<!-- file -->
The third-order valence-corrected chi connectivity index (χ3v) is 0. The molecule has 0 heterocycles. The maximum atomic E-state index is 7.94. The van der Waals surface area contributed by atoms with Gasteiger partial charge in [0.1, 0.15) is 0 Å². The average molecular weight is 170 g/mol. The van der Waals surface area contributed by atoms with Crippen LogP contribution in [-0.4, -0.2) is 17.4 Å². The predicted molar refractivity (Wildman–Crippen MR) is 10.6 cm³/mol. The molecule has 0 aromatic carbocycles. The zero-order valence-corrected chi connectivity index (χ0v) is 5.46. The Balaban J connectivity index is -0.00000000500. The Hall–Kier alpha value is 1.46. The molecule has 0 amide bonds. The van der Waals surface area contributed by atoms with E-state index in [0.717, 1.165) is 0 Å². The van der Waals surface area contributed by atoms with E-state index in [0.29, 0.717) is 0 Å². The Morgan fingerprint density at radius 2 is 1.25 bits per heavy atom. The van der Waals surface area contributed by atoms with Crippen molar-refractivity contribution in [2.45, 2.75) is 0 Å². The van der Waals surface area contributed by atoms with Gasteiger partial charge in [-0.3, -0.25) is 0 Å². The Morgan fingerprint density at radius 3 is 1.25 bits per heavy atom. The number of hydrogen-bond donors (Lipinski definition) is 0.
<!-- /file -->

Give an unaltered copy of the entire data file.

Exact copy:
The third-order valence-corrected chi connectivity index (χ3v) is 0. The molecule has 0 heterocycles. The maximum atomic E-state index is 7.94. The van der Waals surface area contributed by atoms with Gasteiger partial charge in [0.1, 0.15) is 0 Å². The average molecular weight is 170 g/mol. The van der Waals surface area contributed by atoms with Crippen LogP contribution in [-0.4, -0.2) is 17.4 Å². The predicted molar refractivity (Wildman–Crippen MR) is 10.6 cm³/mol. The molecule has 0 aromatic carbocycles. The zero-order valence-corrected chi connectivity index (χ0v) is 5.46. The Balaban J connectivity index is -0.00000000500. The Hall–Kier alpha value is 1.46. The molecule has 0 amide bonds. The van der Waals surface area contributed by atoms with E-state index in [0.717, 1.165) is 0 Å². The van der Waals surface area contributed by atoms with E-state index in [0.29, 0.717) is 0 Å². The Morgan fingerprint density at radius 2 is 1.25 bits per heavy atom. The van der Waals surface area contributed by atoms with Crippen molar-refractivity contribution in [2.45, 2.75) is 0 Å². The van der Waals surface area contributed by atoms with Gasteiger partial charge in [-0.3, -0.25) is 0 Å². The Morgan fingerprint density at radius 3 is 1.25 bits per heavy atom. The number of hydrogen-bond donors (Lipinski definition) is 0.